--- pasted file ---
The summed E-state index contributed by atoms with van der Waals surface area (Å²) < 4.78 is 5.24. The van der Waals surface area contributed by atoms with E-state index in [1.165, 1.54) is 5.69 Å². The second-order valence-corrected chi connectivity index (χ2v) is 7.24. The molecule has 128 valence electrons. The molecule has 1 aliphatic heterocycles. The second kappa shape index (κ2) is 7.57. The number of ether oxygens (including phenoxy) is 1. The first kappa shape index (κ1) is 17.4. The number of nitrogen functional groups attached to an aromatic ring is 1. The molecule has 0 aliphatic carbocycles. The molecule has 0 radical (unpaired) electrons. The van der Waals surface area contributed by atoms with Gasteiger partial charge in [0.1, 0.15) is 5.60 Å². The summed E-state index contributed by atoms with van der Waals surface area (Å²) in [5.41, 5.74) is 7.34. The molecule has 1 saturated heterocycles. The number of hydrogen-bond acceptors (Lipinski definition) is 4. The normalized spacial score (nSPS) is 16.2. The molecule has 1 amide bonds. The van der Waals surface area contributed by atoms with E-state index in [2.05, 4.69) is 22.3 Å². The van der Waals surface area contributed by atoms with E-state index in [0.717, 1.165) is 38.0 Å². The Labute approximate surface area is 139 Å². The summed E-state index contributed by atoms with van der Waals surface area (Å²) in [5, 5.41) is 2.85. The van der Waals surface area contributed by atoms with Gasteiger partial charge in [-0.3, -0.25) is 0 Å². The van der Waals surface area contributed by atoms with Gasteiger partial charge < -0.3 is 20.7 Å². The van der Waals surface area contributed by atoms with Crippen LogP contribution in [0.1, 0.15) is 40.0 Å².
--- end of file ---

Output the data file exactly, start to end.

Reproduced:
The summed E-state index contributed by atoms with van der Waals surface area (Å²) < 4.78 is 5.24. The van der Waals surface area contributed by atoms with E-state index in [1.165, 1.54) is 5.69 Å². The second-order valence-corrected chi connectivity index (χ2v) is 7.24. The molecule has 128 valence electrons. The molecule has 1 aliphatic heterocycles. The second kappa shape index (κ2) is 7.57. The number of ether oxygens (including phenoxy) is 1. The first kappa shape index (κ1) is 17.4. The number of nitrogen functional groups attached to an aromatic ring is 1. The molecule has 0 aliphatic carbocycles. The molecule has 0 radical (unpaired) electrons. The van der Waals surface area contributed by atoms with Gasteiger partial charge in [0.1, 0.15) is 5.60 Å². The summed E-state index contributed by atoms with van der Waals surface area (Å²) in [5.41, 5.74) is 7.34. The molecule has 1 saturated heterocycles. The number of hydrogen-bond acceptors (Lipinski definition) is 4. The normalized spacial score (nSPS) is 16.2. The molecule has 1 amide bonds. The van der Waals surface area contributed by atoms with E-state index in [2.05, 4.69) is 22.3 Å². The van der Waals surface area contributed by atoms with E-state index in [0.717, 1.165) is 38.0 Å². The Labute approximate surface area is 139 Å². The summed E-state index contributed by atoms with van der Waals surface area (Å²) in [5, 5.41) is 2.85. The van der Waals surface area contributed by atoms with Gasteiger partial charge in [-0.3, -0.25) is 0 Å². The van der Waals surface area contributed by atoms with Gasteiger partial charge < -0.3 is 20.7 Å². The van der Waals surface area contributed by atoms with Crippen LogP contribution in [0.1, 0.15) is 40.0 Å².